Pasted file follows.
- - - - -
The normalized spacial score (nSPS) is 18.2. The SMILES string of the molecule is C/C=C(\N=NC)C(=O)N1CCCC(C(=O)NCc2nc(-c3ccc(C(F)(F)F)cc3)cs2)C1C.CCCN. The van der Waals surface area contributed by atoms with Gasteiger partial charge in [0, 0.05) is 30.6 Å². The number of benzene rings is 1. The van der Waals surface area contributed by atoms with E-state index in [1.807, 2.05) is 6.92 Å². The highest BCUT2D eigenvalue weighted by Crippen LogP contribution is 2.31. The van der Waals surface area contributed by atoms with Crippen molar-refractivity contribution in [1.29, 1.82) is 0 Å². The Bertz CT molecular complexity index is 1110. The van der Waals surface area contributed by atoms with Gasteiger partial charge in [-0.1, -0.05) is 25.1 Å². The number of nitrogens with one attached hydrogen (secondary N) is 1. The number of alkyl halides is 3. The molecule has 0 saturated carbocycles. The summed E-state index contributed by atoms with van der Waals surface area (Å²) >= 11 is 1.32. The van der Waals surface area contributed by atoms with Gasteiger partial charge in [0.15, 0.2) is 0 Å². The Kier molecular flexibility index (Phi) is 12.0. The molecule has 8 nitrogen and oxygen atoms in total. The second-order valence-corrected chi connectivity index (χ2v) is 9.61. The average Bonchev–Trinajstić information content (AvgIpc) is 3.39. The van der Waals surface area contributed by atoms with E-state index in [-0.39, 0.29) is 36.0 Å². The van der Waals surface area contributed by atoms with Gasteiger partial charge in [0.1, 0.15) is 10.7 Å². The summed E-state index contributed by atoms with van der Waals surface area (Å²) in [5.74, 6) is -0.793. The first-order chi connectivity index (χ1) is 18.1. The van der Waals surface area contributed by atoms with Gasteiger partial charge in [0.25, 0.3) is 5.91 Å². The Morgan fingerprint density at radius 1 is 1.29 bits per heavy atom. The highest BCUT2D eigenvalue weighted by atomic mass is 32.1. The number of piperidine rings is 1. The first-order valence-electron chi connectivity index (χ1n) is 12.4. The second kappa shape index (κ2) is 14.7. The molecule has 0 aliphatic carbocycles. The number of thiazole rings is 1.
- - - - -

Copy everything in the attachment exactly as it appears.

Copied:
The normalized spacial score (nSPS) is 18.2. The SMILES string of the molecule is C/C=C(\N=NC)C(=O)N1CCCC(C(=O)NCc2nc(-c3ccc(C(F)(F)F)cc3)cs2)C1C.CCCN. The van der Waals surface area contributed by atoms with Gasteiger partial charge in [0, 0.05) is 30.6 Å². The number of benzene rings is 1. The van der Waals surface area contributed by atoms with E-state index in [1.807, 2.05) is 6.92 Å². The highest BCUT2D eigenvalue weighted by Crippen LogP contribution is 2.31. The van der Waals surface area contributed by atoms with Crippen molar-refractivity contribution in [1.29, 1.82) is 0 Å². The Bertz CT molecular complexity index is 1110. The van der Waals surface area contributed by atoms with Gasteiger partial charge in [-0.1, -0.05) is 25.1 Å². The number of nitrogens with one attached hydrogen (secondary N) is 1. The number of alkyl halides is 3. The molecule has 0 saturated carbocycles. The summed E-state index contributed by atoms with van der Waals surface area (Å²) >= 11 is 1.32. The van der Waals surface area contributed by atoms with Gasteiger partial charge in [0.15, 0.2) is 0 Å². The Kier molecular flexibility index (Phi) is 12.0. The molecule has 8 nitrogen and oxygen atoms in total. The second-order valence-corrected chi connectivity index (χ2v) is 9.61. The average Bonchev–Trinajstić information content (AvgIpc) is 3.39. The van der Waals surface area contributed by atoms with E-state index in [-0.39, 0.29) is 36.0 Å². The van der Waals surface area contributed by atoms with Gasteiger partial charge in [0.1, 0.15) is 10.7 Å². The summed E-state index contributed by atoms with van der Waals surface area (Å²) in [5.74, 6) is -0.793. The first-order chi connectivity index (χ1) is 18.1. The van der Waals surface area contributed by atoms with Gasteiger partial charge in [0.25, 0.3) is 5.91 Å². The Morgan fingerprint density at radius 1 is 1.29 bits per heavy atom. The highest BCUT2D eigenvalue weighted by atomic mass is 32.1. The number of piperidine rings is 1. The first-order valence-electron chi connectivity index (χ1n) is 12.4. The second kappa shape index (κ2) is 14.7. The molecule has 0 aliphatic carbocycles. The number of thiazole rings is 1.